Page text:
With three days gone at Brisbane, England are out of the game. They have absolutely no realistic chance of winning the Test and only a slender hope of saving it.

Most of the talk this morning has been about Ricky Ponting's decision not to enforce the follow-on, even though Australia were 445 runs ahead on first innings.

One of the most perceptive comments about this was made by ABC's Tim Lane when he pointed out on Test Match Special that many players in the Australian side, Ponting included, were mentally scarred by their experiences in Calcutta in 2001, meaning that they're more aware than most that to enforce the follow-on does not always mean certain victory. It can spell defeat and humiliation. Never forget, also, that Australia are the only team ever to enforce the follow-on in a Test match and lose. And they've done so three times.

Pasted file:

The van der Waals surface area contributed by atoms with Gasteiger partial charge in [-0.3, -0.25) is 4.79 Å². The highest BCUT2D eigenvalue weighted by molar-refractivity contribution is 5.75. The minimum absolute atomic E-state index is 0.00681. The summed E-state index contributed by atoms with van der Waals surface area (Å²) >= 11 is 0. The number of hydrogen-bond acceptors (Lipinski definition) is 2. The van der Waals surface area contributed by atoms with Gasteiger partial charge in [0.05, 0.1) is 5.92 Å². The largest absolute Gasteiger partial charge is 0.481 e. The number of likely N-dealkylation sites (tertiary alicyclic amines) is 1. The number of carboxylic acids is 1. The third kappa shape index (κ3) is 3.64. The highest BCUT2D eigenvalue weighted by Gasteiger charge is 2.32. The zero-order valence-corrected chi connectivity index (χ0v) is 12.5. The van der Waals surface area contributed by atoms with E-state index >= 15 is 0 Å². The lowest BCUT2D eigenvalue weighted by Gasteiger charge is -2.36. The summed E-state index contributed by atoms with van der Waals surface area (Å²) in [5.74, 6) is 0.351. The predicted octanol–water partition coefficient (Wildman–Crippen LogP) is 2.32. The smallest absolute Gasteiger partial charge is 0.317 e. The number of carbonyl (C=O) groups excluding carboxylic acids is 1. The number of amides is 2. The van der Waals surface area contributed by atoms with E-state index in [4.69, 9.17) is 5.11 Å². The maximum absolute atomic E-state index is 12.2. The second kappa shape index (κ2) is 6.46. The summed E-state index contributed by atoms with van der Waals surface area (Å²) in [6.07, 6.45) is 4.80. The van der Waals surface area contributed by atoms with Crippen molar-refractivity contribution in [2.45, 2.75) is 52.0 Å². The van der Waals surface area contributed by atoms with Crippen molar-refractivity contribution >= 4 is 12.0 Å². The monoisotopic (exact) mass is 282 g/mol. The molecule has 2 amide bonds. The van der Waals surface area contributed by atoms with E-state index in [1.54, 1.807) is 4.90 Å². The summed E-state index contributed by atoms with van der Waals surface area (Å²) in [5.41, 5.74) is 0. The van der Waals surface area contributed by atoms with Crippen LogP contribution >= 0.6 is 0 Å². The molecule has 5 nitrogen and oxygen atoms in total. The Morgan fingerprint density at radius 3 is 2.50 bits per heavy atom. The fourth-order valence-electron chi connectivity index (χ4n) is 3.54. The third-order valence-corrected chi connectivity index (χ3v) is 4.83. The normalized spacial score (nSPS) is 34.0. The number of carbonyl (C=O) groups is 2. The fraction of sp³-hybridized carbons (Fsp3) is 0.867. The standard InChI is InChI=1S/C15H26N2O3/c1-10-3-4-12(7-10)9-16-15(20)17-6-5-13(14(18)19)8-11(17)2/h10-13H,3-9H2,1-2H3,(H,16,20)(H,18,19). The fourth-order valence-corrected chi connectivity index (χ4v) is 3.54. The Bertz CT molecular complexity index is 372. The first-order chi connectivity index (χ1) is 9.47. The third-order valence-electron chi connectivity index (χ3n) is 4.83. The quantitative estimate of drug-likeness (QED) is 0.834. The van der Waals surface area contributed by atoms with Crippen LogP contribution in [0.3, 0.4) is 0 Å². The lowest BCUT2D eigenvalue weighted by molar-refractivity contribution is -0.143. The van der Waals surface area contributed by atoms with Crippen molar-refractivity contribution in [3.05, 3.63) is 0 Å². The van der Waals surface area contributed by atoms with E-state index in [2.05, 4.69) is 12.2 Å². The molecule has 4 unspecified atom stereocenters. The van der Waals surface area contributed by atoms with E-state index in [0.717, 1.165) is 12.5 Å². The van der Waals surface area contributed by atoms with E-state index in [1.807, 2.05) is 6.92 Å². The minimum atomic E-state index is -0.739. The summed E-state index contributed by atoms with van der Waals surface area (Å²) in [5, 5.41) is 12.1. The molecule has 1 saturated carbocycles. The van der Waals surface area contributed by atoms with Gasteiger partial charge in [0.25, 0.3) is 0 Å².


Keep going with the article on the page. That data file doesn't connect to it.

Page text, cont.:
So these considerations can always cloud an Australian captain's horizon, even when they seem absurd.

It's also obvious that Ponting and his team want to put the distresses of the 2005 series behind them by putting an under-prepared England side firmly in its place as swiftly and decisively as possible. If they feel it needs a sledgehammer to crack a nut, they'll use one. And they are.

As they trooped off the pitch this morning England's players already had the look of defeated men, but, as Nasser Hussain said on Sky, they need to bear in mind how Ponting is going to feel (and how much stick he's going to get from the Australian media) if they manage to draw the game.

The pitch is clearly still playing well so it should not be beyond England to survive for what will be less than two full days.

Somehow, though, you tend to feel they won't.

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